The 1966 track, River Deep – Mountain High, became a worldwide hit that made it onto the shelves of Swiss record shops. The group's last significant hit came in 1973 with Nutbush City Limits, a semi-autobiographical song about a Tennessee town where Tina Turner grew up.
But as the Turners climbed the charts, their personal life began to sour as drugs and violence plagued the relationship. The story has been recounted in Tina Turner's autobiography as well as in the 1993 film, What's Love Got to Do with It.
The duo were divorced in 1978, when Tina Turner waived her claim to alimony as well as all rights to the music they had made together.
Take two for Turner
Turner's solo career, which today is considered quite sensational, was anything but that in the beginning. The music industry at first regarded her as an aging has-been and turned to younger performers instead.
Turner fought back with help from her contemporaries, people like David Bowie, Rod Stewart and the Rolling Stones.
Above all on stage, Turner had to give audiences the soulful, sexy Tina. What Ike Turner had discovered, Tina would never let go, but it wasn't until Private Dancer in 1985 that her second career really took root. By 2000, after a long and successful run, Turner launched what was believed to be her last tour, called 24/7.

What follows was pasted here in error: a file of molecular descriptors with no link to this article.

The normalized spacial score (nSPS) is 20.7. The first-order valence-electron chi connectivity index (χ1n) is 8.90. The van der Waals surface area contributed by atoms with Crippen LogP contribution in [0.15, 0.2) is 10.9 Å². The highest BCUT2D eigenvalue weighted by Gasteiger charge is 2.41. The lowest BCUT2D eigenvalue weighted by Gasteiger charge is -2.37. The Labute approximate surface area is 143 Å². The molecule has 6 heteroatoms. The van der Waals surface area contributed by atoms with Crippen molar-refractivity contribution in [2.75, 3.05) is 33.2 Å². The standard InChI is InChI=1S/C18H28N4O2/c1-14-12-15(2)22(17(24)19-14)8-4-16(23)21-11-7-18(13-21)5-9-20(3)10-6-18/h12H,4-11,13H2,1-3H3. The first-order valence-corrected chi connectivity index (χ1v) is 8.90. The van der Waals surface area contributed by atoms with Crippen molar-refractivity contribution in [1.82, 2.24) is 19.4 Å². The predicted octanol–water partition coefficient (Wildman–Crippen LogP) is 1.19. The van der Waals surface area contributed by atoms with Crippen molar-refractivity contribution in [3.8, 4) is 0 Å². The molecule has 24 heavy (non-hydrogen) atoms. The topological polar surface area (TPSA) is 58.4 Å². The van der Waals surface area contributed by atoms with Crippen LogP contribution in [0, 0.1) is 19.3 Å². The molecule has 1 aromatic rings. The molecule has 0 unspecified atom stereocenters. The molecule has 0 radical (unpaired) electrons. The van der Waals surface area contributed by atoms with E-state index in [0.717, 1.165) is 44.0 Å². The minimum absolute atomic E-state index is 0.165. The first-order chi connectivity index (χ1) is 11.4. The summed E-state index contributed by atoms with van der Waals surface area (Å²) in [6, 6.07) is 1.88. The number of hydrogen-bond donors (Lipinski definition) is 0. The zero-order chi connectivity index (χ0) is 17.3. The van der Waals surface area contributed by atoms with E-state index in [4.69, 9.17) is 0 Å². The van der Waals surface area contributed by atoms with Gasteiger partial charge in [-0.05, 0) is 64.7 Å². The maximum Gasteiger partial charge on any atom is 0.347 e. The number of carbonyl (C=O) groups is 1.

Then last year came a surprising revelation. Turner announced, at 68 years old, that she would pour herself into her signature short skirts and skin-tight pants and strut across the stage in high heels once again.
"If you take care of yourself, 60 is nothing for women these days," she told Britain's Daily Mail last month. "In today's world you can be the kind of woman you want to be."
Brigitte Ruf is thrilled. The diehard Swiss fan in Winterthur told swissinfo she owns nearly all of Turner's records and CDs since 1958 and even an autographed pair of her shoes.
"I also thought at 60, as she said herself, that she was done," Ruf said, who admits to having some doubts. "She now takes a half-hour break during her shows. That's new."